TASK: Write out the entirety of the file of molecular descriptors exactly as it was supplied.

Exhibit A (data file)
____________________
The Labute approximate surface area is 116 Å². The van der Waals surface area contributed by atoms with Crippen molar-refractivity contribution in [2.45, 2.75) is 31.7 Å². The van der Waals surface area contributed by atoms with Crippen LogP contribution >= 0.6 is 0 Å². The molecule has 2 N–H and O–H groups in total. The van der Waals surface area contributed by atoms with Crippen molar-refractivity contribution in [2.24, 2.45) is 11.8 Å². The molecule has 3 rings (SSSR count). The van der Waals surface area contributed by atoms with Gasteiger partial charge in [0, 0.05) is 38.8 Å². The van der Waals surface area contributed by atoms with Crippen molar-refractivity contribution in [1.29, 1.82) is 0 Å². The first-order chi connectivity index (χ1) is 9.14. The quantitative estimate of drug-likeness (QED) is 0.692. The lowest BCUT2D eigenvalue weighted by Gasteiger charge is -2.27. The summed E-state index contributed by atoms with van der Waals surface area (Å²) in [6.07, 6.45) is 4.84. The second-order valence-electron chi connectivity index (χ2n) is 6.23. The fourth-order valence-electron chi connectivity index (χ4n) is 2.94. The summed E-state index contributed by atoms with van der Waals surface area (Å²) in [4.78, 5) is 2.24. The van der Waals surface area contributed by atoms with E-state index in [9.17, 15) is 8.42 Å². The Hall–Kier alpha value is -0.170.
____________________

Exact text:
The Labute approximate surface area is 116 Å². The van der Waals surface area contributed by atoms with Crippen molar-refractivity contribution in [2.45, 2.75) is 31.7 Å². The van der Waals surface area contributed by atoms with Crippen LogP contribution >= 0.6 is 0 Å². The molecule has 2 N–H and O–H groups in total. The van der Waals surface area contributed by atoms with Crippen molar-refractivity contribution in [2.24, 2.45) is 11.8 Å². The molecule has 3 rings (SSSR count). The van der Waals surface area contributed by atoms with Gasteiger partial charge in [0, 0.05) is 38.8 Å². The van der Waals surface area contributed by atoms with Crippen molar-refractivity contribution in [1.29, 1.82) is 0 Å². The first-order chi connectivity index (χ1) is 9.14. The quantitative estimate of drug-likeness (QED) is 0.692. The lowest BCUT2D eigenvalue weighted by Gasteiger charge is -2.27. The summed E-state index contributed by atoms with van der Waals surface area (Å²) in [6.07, 6.45) is 4.84. The second-order valence-electron chi connectivity index (χ2n) is 6.23. The fourth-order valence-electron chi connectivity index (χ4n) is 2.94. The summed E-state index contributed by atoms with van der Waals surface area (Å²) in [4.78, 5) is 2.24. The van der Waals surface area contributed by atoms with E-state index in [9.17, 15) is 8.42 Å². The Hall–Kier alpha value is -0.170.